Tag Archives: Warren Ellis

Heading Toward A Low Sun…

Tomorrow night, the incendiary Dirty Three, will set fire to The Tivoli as part of their Toward the Low Sun tour. The last time they sailed this way was to play Ocean Songs in its entirety and to say the least it was jaw-dropping. Dirty Three have often been described as the best live band on the planet, so beg, borrow, steal a ticket to the show tomorrow night… there will be no better place on the planet! And for now, here’s the hypnotic Moon on the Land.

 

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Carrying the Fire

Last night I saw John Hillcoat’s (The Proposition, Ghost of the Civil Dead) latest film, The Road and like all great art, it has left me feeling different. The story, shifting parts of my very being around to open me up like a can of fish and expose my own vulnerability. And it’s a story that is more important now than ever before… a story that is at its heart about the unbreakable bond of father and son, the struggle of being a man and the importance of carrying the fire.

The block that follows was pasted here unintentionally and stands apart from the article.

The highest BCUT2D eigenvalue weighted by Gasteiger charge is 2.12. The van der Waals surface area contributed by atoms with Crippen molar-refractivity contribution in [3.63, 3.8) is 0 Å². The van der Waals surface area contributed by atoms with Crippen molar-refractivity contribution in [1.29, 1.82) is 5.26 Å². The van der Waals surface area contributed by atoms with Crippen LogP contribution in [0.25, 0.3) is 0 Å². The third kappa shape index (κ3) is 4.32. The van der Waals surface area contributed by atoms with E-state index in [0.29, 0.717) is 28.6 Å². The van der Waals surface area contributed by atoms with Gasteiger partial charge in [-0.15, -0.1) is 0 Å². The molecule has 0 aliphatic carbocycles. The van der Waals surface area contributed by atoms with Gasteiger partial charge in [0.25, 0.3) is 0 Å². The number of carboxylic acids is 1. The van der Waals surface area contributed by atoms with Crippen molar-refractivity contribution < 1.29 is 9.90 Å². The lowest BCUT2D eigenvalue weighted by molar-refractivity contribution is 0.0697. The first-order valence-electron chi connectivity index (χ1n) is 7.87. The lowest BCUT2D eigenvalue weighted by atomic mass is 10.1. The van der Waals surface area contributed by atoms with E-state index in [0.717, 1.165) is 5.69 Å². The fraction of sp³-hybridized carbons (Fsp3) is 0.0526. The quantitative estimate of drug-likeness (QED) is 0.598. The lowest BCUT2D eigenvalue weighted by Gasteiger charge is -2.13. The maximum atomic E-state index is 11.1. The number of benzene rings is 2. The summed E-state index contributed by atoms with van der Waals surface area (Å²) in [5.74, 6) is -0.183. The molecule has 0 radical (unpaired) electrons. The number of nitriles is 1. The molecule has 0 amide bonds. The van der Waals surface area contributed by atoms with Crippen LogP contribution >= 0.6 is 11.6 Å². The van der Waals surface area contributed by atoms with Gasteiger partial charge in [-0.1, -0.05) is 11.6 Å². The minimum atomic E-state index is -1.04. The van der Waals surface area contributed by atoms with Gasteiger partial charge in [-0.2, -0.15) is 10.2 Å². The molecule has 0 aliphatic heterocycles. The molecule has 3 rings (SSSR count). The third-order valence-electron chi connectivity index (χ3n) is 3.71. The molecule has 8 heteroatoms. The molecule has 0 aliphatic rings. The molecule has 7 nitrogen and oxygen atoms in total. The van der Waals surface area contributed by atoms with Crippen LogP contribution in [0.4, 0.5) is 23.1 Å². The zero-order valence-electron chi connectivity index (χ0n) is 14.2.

Forget the term post-apocalyptic that has been used to describe the world of The Road… this is a world that has moved beyond that. It is a world unable to create new dreams, new memories; those left to survive have only their past to nourish them… the fire that burns inside. Scarily, the breakdown of family structure and the bond between father and son in our very own world is as bleak as the landscape Hillcoat realises in The Road and it is this that haunted me most throughout the film.

The fire on screen between Mortensen & Smit-McPhee was unflinching, their sense of hope, never once delusional, despite the savagery of the land and ‘the bad guys’; those who had forsaken their fire and roamed the road in gangs, searching for food, which more often than not was the flesh of other survivors. I feel that same fire; born into a family where our bond is everything… but it is a fire that our society is quickly extinguishing. I see and feel its loss daily in our schoolyards and streets, but as McCarthy’s story shows us, as long as some of us carry the fire, there is always hope.

The Road will challenge, will hurt and haunt, but my own fire is burning brighter for the experience.

Here’s a great trailer I have found and a track (Memory) from the sparse, plaintive score by Nick Cave and Warren Ellis.